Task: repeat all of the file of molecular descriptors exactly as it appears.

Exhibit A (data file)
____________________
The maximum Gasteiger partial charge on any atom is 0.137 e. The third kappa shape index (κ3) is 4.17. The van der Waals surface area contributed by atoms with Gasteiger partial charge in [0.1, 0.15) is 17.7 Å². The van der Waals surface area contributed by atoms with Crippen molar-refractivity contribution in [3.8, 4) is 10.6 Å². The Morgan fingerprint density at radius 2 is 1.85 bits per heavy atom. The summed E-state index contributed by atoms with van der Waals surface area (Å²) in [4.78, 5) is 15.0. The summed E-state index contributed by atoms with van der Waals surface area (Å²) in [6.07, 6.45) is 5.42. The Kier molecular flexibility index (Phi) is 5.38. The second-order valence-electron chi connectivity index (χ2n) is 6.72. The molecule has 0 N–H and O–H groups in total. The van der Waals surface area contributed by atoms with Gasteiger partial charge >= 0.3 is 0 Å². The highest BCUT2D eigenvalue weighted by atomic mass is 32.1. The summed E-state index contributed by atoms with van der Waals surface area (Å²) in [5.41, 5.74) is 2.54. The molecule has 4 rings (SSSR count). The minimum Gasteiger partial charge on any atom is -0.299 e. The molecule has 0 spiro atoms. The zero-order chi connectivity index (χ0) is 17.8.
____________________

The maximum Gasteiger partial charge on any atom is 0.137 e. The third kappa shape index (κ3) is 4.17. The van der Waals surface area contributed by atoms with Gasteiger partial charge in [0.1, 0.15) is 17.7 Å². The van der Waals surface area contributed by atoms with Crippen molar-refractivity contribution in [3.8, 4) is 10.6 Å². The Morgan fingerprint density at radius 2 is 1.85 bits per heavy atom. The summed E-state index contributed by atoms with van der Waals surface area (Å²) in [4.78, 5) is 15.0. The summed E-state index contributed by atoms with van der Waals surface area (Å²) in [6.07, 6.45) is 5.42. The Kier molecular flexibility index (Phi) is 5.38. The second-order valence-electron chi connectivity index (χ2n) is 6.72. The molecule has 0 N–H and O–H groups in total. The van der Waals surface area contributed by atoms with Gasteiger partial charge >= 0.3 is 0 Å². The highest BCUT2D eigenvalue weighted by atomic mass is 32.1. The summed E-state index contributed by atoms with van der Waals surface area (Å²) in [5.41, 5.74) is 2.54. The molecule has 4 rings (SSSR count). The minimum Gasteiger partial charge on any atom is -0.299 e. The molecule has 0 spiro atoms. The zero-order chi connectivity index (χ0) is 17.8.